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Holy Cross Catholic Church

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1878–1879, Ludwig August Forsberg; 1898 campanile, Edward G. Frye; 1983–1988, Fauber Architects. 710 Clay St.

Holy Cross, the oldest Roman Catholic church in the area, has its origins in a movement in 1829 to establish a church for the many Irish Catholics working on the James River and Kanawha Canal. This church, which replaced a smaller building on a different downtown site, was built as a simple rectangle with a tower and spire projecting from the facade. Gothic Revival in style, the church has cream-colored stuccoed walls with contrasting greenstone trim (one of the earliest known uses of this local material) on buttress caps and windowsills. In the 1980s a large, overly fussy addition was built to provide a new entrance and reception area, and the orientation of the sanctuary was reversed. Fortunately, the clean lines and masses of Forsberg's original exterior remain undisturbed. The addition also hid Frye's freestanding campanile from easy view. An engaging Romanesque Revival design in cream-colored brick with terra-cotta trim, it is now best seen from Court Street.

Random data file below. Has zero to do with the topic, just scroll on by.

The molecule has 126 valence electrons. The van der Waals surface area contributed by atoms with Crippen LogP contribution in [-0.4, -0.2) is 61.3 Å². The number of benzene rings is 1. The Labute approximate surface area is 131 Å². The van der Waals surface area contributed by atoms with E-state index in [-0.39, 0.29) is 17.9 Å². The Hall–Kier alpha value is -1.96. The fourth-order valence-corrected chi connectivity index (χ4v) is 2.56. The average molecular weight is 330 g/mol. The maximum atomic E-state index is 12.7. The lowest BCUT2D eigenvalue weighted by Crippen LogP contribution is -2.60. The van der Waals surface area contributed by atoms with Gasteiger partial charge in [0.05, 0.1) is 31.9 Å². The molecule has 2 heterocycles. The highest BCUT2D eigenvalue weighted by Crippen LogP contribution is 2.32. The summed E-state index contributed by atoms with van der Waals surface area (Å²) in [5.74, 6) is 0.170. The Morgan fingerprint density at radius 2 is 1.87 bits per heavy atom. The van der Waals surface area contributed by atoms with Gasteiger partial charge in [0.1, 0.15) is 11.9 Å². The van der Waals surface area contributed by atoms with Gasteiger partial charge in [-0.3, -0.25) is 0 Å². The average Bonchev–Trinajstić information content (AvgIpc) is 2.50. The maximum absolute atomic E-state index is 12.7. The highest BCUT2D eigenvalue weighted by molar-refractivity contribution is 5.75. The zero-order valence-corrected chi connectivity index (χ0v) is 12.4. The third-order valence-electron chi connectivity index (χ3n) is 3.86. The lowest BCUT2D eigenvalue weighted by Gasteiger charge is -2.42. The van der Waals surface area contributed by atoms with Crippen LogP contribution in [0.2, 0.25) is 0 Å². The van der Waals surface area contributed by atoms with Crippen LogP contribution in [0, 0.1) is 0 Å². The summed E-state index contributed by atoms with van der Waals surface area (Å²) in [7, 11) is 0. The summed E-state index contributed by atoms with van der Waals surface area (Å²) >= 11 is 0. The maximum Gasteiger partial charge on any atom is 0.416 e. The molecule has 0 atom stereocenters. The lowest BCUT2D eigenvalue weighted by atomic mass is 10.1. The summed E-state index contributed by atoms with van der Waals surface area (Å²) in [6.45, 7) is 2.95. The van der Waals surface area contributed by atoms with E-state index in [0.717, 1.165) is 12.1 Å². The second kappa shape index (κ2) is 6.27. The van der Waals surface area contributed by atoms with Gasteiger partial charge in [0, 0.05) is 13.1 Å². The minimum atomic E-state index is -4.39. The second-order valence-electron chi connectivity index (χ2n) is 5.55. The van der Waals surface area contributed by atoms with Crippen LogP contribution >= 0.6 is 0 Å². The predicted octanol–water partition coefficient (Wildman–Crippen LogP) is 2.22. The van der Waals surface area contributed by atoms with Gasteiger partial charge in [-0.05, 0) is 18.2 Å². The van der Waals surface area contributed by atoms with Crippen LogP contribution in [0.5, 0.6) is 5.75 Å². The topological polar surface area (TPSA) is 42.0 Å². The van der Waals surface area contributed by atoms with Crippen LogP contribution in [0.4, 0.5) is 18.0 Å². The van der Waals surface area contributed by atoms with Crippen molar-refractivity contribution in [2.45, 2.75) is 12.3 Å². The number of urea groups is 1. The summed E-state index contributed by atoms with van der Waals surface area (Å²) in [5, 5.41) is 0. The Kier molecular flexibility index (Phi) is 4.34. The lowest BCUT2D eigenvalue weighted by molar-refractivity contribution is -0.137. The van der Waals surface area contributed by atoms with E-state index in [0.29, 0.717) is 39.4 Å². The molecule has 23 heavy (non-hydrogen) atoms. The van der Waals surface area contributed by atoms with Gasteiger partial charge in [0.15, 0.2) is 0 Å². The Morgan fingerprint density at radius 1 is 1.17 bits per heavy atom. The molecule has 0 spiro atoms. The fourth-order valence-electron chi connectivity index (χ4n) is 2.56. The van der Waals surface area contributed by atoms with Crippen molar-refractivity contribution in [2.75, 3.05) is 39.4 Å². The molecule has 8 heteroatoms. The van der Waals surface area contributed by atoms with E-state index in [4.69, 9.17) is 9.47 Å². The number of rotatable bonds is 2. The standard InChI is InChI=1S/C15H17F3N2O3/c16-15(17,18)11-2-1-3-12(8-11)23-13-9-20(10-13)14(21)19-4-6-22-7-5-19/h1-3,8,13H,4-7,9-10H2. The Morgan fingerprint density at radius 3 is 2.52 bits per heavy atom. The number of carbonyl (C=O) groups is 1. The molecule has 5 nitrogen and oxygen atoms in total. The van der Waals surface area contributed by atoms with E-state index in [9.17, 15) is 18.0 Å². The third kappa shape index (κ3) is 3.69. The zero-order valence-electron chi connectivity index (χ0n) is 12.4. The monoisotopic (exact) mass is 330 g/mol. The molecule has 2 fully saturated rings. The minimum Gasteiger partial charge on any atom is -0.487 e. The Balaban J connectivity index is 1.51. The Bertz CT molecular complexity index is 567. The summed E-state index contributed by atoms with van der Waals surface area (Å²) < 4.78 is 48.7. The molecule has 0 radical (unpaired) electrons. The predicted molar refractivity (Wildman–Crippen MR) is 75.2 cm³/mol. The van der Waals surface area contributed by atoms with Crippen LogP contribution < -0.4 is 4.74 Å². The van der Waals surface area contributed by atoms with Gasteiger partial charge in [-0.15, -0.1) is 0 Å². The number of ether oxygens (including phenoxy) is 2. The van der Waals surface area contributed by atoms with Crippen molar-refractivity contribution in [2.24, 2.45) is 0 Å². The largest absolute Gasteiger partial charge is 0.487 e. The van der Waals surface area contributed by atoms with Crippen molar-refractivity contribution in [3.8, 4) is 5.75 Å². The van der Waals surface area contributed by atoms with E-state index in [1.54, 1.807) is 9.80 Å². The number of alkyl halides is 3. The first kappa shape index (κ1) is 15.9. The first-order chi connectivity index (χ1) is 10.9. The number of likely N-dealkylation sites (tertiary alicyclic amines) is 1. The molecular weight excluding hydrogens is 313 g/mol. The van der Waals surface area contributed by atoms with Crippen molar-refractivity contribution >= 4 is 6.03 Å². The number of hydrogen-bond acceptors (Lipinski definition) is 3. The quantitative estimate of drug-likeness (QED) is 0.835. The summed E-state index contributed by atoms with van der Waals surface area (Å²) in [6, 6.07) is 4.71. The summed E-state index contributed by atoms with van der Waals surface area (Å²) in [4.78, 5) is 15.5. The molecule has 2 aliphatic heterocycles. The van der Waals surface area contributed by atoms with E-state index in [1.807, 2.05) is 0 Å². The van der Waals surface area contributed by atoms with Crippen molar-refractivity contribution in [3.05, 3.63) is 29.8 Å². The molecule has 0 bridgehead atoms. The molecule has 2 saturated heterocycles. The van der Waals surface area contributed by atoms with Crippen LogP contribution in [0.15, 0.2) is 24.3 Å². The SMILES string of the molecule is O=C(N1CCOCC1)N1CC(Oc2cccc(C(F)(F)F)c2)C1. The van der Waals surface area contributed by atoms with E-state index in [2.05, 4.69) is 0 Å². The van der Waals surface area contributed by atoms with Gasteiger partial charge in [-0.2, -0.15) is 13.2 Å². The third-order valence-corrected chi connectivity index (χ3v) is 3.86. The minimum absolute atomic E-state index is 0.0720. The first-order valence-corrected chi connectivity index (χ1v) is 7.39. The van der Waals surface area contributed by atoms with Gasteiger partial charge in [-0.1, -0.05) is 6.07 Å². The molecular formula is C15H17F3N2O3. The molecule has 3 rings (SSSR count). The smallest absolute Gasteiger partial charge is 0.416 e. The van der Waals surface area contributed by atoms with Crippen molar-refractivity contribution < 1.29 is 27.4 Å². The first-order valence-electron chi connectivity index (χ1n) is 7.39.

Writing Credits

Author: 
Anne Carter Lee

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